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How to Improve Your Credit Score

How to Improve Your Credit Score

Your credit score is the single most significant number you should know when it comes to personal money. With a good credit score, you can get better terms and prices on loans and credit cards than you would with a bad credit score. Get Smart About Credit Day is October 21, and there's no better time to start thinking about how you might improve your credit score than now.

“While the unexpected can often derail our financial goals, a strong credit score can be easy to build if you exercise financial discipline,” said Eric Busch, Mortgage Loan Officer at BANK. “As long as you don’t make decisions that cause you to get overextended, building an excellent credit history can be done simply by making responsible financial decisions.”

A credit score of 750 or more is great, although a score of 700 or higher is still regarded good. You generally don't want your rating to drop below 700. A credit score is determined by five basic elements. Some have a greater influence than others, but each factor is considered when determining a person's ability to repay a loan.

  • Payment history — The quickest approach to improve your credit score is to pay your bills on time.

  • Credit utilization —Your credit score will suffer if you max out your credit cards or carry huge balances on a regular basis.

  • Length of credit history — The longer you keep an open credit account, the better your credit score will be.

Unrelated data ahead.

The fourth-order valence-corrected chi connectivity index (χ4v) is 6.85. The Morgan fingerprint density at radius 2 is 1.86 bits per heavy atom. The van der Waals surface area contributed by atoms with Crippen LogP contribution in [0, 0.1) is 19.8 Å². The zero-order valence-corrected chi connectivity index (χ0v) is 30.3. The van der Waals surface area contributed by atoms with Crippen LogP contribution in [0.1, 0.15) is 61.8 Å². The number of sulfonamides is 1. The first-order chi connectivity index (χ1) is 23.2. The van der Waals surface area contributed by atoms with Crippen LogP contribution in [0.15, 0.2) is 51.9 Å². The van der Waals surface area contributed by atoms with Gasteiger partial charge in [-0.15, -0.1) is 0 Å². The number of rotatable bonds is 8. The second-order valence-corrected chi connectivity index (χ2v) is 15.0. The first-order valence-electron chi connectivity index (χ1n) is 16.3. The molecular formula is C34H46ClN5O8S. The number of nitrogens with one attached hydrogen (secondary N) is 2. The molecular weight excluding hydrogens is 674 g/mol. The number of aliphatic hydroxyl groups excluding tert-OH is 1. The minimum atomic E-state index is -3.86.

• Number of accounts or inquiries — A high number of credit queries will lower your credit score. Only apply for the positions those that you require.

  • Credit mix — Having a variety of credit accounts, such as a mortgage, vehicle loan, school loan, and credit cards, demonstrates that you can handle various sorts of loans and can improve your credit score.

Tips for Improving Your Credit Score

Building and maintaining a good credit score necessitates planning and the determination to live within your means. The actions below will help you get your score moving in the correct direction.

  • Pay bills on time — Your credit score is determined in part by your payment history, which accounts for 35% of your total score. Set up automatic payments on your accounts to avoid missing payments and to establish a habit of paying bills on time.

  • Make multiple payments each month — Your credit score is determined by 30% of your credit use. Consider making many little payments each month to lower the amount of credit you're utilizing if your balances on particular accounts are too high.

  • Keep credit card balances low — Just because your credit card has a $20,000 limit doesn't mean you should use it all. Maintain a credit usage rate of less than 30%. This will signal to lenders that you are a risk-free borrower.

  • Check your credit report each year — Visit at least once a year to request your credit report and dispute any errors that may be pulling your score down.

The better your credit score, the more easily you will be able to make purchases, such as a home, or even a new car. When you are ready to finance one of these things, visit us at

These tips are provided by the Iowa Bankers Association.